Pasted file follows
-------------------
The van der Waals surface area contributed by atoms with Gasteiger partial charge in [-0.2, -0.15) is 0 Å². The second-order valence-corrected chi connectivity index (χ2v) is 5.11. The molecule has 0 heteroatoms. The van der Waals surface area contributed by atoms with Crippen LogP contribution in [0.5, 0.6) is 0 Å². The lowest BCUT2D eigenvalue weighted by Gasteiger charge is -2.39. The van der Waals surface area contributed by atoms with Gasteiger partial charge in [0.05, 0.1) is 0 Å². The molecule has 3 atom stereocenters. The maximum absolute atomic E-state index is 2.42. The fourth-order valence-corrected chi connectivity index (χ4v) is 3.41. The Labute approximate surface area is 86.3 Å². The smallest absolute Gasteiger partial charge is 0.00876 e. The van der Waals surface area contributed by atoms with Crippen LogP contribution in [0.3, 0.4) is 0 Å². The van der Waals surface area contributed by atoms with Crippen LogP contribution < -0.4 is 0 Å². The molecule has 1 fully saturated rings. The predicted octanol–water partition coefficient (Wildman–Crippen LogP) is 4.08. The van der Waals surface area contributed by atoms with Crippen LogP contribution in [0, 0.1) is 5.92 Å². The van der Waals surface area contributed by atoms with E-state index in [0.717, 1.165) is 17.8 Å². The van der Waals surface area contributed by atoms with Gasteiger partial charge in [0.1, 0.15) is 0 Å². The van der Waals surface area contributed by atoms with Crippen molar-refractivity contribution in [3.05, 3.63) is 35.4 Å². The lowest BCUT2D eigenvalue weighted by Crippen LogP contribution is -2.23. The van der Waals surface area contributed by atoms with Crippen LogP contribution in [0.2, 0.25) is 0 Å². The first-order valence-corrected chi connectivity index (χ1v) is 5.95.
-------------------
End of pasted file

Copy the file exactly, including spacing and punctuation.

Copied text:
The van der Waals surface area contributed by atoms with Gasteiger partial charge in [-0.2, -0.15) is 0 Å². The second-order valence-corrected chi connectivity index (χ2v) is 5.11. The molecule has 0 heteroatoms. The van der Waals surface area contributed by atoms with Crippen LogP contribution in [0.5, 0.6) is 0 Å². The lowest BCUT2D eigenvalue weighted by Gasteiger charge is -2.39. The van der Waals surface area contributed by atoms with Gasteiger partial charge in [0.05, 0.1) is 0 Å². The molecule has 3 atom stereocenters. The maximum absolute atomic E-state index is 2.42. The fourth-order valence-corrected chi connectivity index (χ4v) is 3.41. The Labute approximate surface area is 86.3 Å². The smallest absolute Gasteiger partial charge is 0.00876 e. The van der Waals surface area contributed by atoms with Crippen LogP contribution in [0.3, 0.4) is 0 Å². The van der Waals surface area contributed by atoms with Crippen LogP contribution < -0.4 is 0 Å². The molecule has 1 fully saturated rings. The predicted octanol–water partition coefficient (Wildman–Crippen LogP) is 4.08. The van der Waals surface area contributed by atoms with Crippen LogP contribution in [0, 0.1) is 5.92 Å². The van der Waals surface area contributed by atoms with E-state index in [0.717, 1.165) is 17.8 Å². The van der Waals surface area contributed by atoms with Gasteiger partial charge in [0.1, 0.15) is 0 Å². The van der Waals surface area contributed by atoms with Crippen molar-refractivity contribution in [3.05, 3.63) is 35.4 Å². The lowest BCUT2D eigenvalue weighted by Crippen LogP contribution is -2.23. The van der Waals surface area contributed by atoms with Crippen LogP contribution in [0.2, 0.25) is 0 Å². The first-order valence-corrected chi connectivity index (χ1v) is 5.95.